amateur offerings weekend

Michael Voyer’s killer script that I reviewed yesterday, “The Young Hollywood Party Massacre” (which better end up on the Black List or I’m going to tickle Franklin Leonard to death), has reinvigorated me, given me hope that there is undiscovered talent out there just waiting for an opportunity. And hence, we begin another weekend of Amateur Offerings, scripts from real life screenwriters like yourselves, offered together in a Battle Royale winner-takes-all weekend tournament. Read the scripts, vote in the comments for your winner, top vote-getter gets a review next Friday.

To submit your script for a future Amateur Offerings, all you have to do is send me a PDF of your script, along with the title, genre, logline, and finally, why your script deserves a shot, to: Remember that your script will be posted. If you’re nervous about the ramifications of a bad review, feel free to use an alias name and/or script title. It’s a good idea to resubmit every few weeks so your submission stays near the top.

Good luck. And may hope seep into the crevices of your heart!

Title: Gene X
Genre: super hero/sci-fi/action/thriller
Logline: Two men take an illegal drug which gives them temporary super powers and are pitted against each other by the company who make the same drug.
Why You Should Read: What’s original about this screenplay is that both heroes switch roles half way through. The hero becomes evil and the villain becomes good. I don’t see that in many films about super heroes. You were saying writers need to find a different spin on the over crowded super hero movies, so I think I’ve done that. What’s also good about my script is that it flows pretty well and there’s always something happening. Most of the characters are active, have goals and have motivation. I’m always trying to improve my writing, so that’s why I’ve submitted this. I’ve worked on 10 drafts for over two years now, so it’s ready to be criticized. I hope you like it.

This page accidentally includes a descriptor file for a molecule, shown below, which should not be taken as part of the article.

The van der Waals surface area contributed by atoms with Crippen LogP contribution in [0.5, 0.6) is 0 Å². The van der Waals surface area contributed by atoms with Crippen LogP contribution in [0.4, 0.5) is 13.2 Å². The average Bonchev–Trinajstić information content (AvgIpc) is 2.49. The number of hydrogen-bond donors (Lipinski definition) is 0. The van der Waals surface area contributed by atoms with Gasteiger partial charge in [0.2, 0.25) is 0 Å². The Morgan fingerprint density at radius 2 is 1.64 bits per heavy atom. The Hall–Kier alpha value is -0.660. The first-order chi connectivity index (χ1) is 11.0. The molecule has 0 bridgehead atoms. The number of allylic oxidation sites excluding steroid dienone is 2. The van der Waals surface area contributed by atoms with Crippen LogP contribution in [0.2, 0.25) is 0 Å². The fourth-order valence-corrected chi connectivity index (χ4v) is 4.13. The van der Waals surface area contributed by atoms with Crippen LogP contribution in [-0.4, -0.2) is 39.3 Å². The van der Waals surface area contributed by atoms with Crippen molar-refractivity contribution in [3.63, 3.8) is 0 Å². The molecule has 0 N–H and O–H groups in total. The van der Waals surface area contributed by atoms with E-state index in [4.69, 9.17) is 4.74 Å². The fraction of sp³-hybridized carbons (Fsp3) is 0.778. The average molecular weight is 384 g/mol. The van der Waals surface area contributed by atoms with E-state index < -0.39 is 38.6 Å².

Genre: Comedy
Logline: After a sexual encounter goes terribly awry, Matt Damon and Ben Affleck find themselves on a collision course with a host of unsavory Austinites during their descent into the heart of darkness.
Why You Should Read: (nothing submitted)

Title: The Operative
Genre: Action/Thriller
Logline: When a young CIA trainee, working low-level assignments in Europe, is framed as a traitor, he discovers he holds the key to preventing global warfare and must outwit both ‘The Agency’, and the terrorist cell that hunts him, before they can incite World War 3.
Why You Should Read: I don’t have much to say in this section. I would rather the logline and the script speak for itself rather than trying to sell it to you. I will say my tastes are very commercial in nature as are all my stories. I love action, suspense and excitement, and always try to imbue that in the read. I hope it’s something you like. Thanks to everyone for checking it out.